August 18, 2022 -- The dental industry is on the cusp of a revolution in patient care and the delivery of successful outcomes, driven by the rise of artificial intelligence (AI) in key clinical procedures like x-ray analysis and disease detection.
AI has the ability to help dentists conduct far more precise screenings of complex data to catch anomalies that would otherwise go undetected. And it can do this more rapidly and with greater accuracy than traditional methods.
But this change to integrating AI into dental screening practices will not come about by itself, nor is AI entirely infallible. To successfully navigate this transition, the dental industry must implement the technology carefully and deploy solutions that have been designed with the highest efficacy and accuracy in mind and which have been rigorously tested.
New way of thinking
AI is not like previous generations of software, which were designed to perform specific tasks and to function as intended right out of the box. AI must be trained, usually by exposing it to vast amounts of data and monitoring how it behaves; that is, how it alters its own programming to deal with new and more complex situations.
Much of the initial training is done before the AI is introduced to a real-life clinical setting. The goal is to provide it with enough experience to deliver results that align with most expectations.
However, few dental practices -- even newly consolidated dental service organizations -- have access to the volume of data needed to train an AI model fully. Most algorithms are subjected to millions of datasets before they are put into use, and when the application is health-related, this can become tens if not hundreds of millions of datasets.
This is why AI training must encompass industrywide data collection. In this way, AI can quickly be exposed to all the nuances that arise in clinical practice, something that can take even the most adept dentist an entire career to master.
Patient care depends on timely, accurate, and complete identification of all instances of disease, and the most accurate AI should increase pathology detection sensitivity without introducing false positives. For instance, most dentists acquire the skill to identify the true region on a typical x-ray that indicates tooth decay.
Nevertheless, the dental industry as a whole still exhibits significant numbers of both false-negative and false-positive rates of identification. However, recent comparisons between dentists equipped with highly accurate AI and those without showed a significant improvement in true-positive identifications. AI-equipped dentists reduced the number of missed cavities by 43% and reduced false positives by 15%.
By augmenting clinical decisions at the chair, dentists can increase case acceptance and lower costs for patients by providing the right treatments at the right time. It goes without saying that an accurate diagnosis and the right level of treatment greatly improve clinical outcomes and dramatically lower the cost of dental care, primarily by avoiding unnecessary procedures.
Intelligent and ethical AI
Proper training of AI models also helps in the crucial area of ethical treatment. In dentistry, just as in all areas of healthcare, AI must be effective across diverse patient populations to ensure providers deliver the most accurate diagnoses.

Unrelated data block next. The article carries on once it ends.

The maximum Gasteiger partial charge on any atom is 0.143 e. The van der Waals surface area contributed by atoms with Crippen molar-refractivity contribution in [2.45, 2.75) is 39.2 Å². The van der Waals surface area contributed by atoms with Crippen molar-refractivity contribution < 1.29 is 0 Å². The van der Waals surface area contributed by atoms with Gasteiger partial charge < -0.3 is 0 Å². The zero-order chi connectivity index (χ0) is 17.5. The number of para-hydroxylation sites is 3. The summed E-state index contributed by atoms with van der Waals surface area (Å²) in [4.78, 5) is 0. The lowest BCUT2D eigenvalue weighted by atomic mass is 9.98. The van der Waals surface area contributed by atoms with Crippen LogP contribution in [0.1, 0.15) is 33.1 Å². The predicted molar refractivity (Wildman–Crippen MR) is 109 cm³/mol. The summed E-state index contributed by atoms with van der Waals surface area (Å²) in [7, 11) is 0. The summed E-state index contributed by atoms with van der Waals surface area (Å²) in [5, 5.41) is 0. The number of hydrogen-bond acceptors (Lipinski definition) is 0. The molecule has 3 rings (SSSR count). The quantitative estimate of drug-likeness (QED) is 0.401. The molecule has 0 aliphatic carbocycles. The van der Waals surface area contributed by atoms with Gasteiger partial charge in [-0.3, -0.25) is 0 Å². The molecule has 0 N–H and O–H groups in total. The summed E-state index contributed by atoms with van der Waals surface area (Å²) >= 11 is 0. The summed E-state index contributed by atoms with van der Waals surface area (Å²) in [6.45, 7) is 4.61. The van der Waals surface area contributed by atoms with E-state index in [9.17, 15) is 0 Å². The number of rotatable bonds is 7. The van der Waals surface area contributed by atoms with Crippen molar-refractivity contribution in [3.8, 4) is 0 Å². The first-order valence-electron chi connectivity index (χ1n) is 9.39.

Better-trained models that are fed more diverse datasets have the highest propensity for disease detection precision. This paves the way for more appropriate treatment recommendations and the opportunity to foster deeper levels of trust with patients.
Ensuring this diversity in data models can be challenging, however, because at some point, a decision must be made to "lock the algorithm in," which can impact how aggressively the AI will make certain predictions.
In some cases, this can be beneficial, because it will account for greater instances of medical anomalies in certain groups, or it can overidentify them in others, again leading to misdirected care or overtreatment of the patient.
For this reason, it is best to leave AI training in the hands of the experts, both in the medical field and in data science and analytics. Although AI has a long history -- going back decades, in fact -- only recently has it made its way into real-world critical professions like dentistry. And as any medical professional knows, all cases are different. When viewing data -- whether from an image, test results, or some other source -- at the speed and granularity that AI is capable of, unique situations are bound to arise.
This is where dental professionals need to be on their collective guard, since they are the ones with the experience to know what is reasonable and what may be an outlier. Carefully crafted AI can be a powerful clinical tool that helps ensure patients receive an accurate diagnosis and elevates the standard of care while improving patient outcomes and office efficiency.
Florian Hillen is the CEO and founder of VideaHealth, a dental technology company that uses AI to detect diseases in dental imaging. Previously, he founded the startup Ninu and worked at McKinsey & Company and Eko, where he helped develop a stethoscope that automatically analyzes heart sounds. Hillen has two master's degrees, one in computer science and another in technology and policy, from the Massachusetts Institute of Technology, as well as a medical degree and a business degree from Loyola Marymount University and the Technical University of Munich.
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